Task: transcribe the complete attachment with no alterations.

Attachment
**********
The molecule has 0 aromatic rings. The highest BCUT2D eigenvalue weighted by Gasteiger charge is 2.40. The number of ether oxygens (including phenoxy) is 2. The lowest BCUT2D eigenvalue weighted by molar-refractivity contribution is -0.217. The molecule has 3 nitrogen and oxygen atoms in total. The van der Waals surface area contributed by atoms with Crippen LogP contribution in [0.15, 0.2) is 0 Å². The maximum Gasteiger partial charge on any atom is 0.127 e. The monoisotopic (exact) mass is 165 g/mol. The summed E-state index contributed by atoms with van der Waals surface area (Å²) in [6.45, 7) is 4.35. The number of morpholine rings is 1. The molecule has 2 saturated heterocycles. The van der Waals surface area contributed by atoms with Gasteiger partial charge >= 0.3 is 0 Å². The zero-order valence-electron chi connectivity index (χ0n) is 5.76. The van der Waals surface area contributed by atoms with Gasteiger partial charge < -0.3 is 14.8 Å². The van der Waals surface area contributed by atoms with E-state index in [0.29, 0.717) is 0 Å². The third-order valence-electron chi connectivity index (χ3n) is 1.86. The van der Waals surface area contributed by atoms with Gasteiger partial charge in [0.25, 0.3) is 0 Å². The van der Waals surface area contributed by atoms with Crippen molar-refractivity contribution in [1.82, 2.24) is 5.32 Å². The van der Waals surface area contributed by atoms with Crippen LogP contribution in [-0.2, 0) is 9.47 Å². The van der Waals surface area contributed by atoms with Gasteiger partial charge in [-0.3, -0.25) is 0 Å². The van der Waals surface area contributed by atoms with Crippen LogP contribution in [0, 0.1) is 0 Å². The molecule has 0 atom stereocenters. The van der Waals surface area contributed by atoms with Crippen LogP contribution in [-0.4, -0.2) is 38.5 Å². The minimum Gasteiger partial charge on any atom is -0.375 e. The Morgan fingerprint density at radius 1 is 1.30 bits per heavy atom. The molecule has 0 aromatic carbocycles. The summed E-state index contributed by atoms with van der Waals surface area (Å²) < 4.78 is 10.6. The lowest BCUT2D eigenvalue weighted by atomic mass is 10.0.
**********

The molecule has 0 aromatic rings. The highest BCUT2D eigenvalue weighted by Gasteiger charge is 2.40. The number of ether oxygens (including phenoxy) is 2. The lowest BCUT2D eigenvalue weighted by molar-refractivity contribution is -0.217. The molecule has 3 nitrogen and oxygen atoms in total. The van der Waals surface area contributed by atoms with Crippen LogP contribution in [0.15, 0.2) is 0 Å². The maximum Gasteiger partial charge on any atom is 0.127 e. The monoisotopic (exact) mass is 165 g/mol. The summed E-state index contributed by atoms with van der Waals surface area (Å²) in [6.45, 7) is 4.35. The number of morpholine rings is 1. The molecule has 2 saturated heterocycles. The van der Waals surface area contributed by atoms with Gasteiger partial charge >= 0.3 is 0 Å². The zero-order valence-electron chi connectivity index (χ0n) is 5.76. The van der Waals surface area contributed by atoms with Gasteiger partial charge < -0.3 is 14.8 Å². The van der Waals surface area contributed by atoms with E-state index in [0.29, 0.717) is 0 Å². The third-order valence-electron chi connectivity index (χ3n) is 1.86. The van der Waals surface area contributed by atoms with Gasteiger partial charge in [0.25, 0.3) is 0 Å². The van der Waals surface area contributed by atoms with Crippen molar-refractivity contribution in [1.82, 2.24) is 5.32 Å². The van der Waals surface area contributed by atoms with Crippen LogP contribution in [-0.2, 0) is 9.47 Å². The van der Waals surface area contributed by atoms with Gasteiger partial charge in [-0.3, -0.25) is 0 Å². The van der Waals surface area contributed by atoms with Crippen LogP contribution in [0, 0.1) is 0 Å². The molecule has 0 atom stereocenters. The van der Waals surface area contributed by atoms with Crippen LogP contribution in [-0.4, -0.2) is 38.5 Å². The minimum Gasteiger partial charge on any atom is -0.375 e. The Morgan fingerprint density at radius 1 is 1.30 bits per heavy atom. The molecule has 0 aromatic carbocycles. The summed E-state index contributed by atoms with van der Waals surface area (Å²) < 4.78 is 10.6. The lowest BCUT2D eigenvalue weighted by atomic mass is 10.0.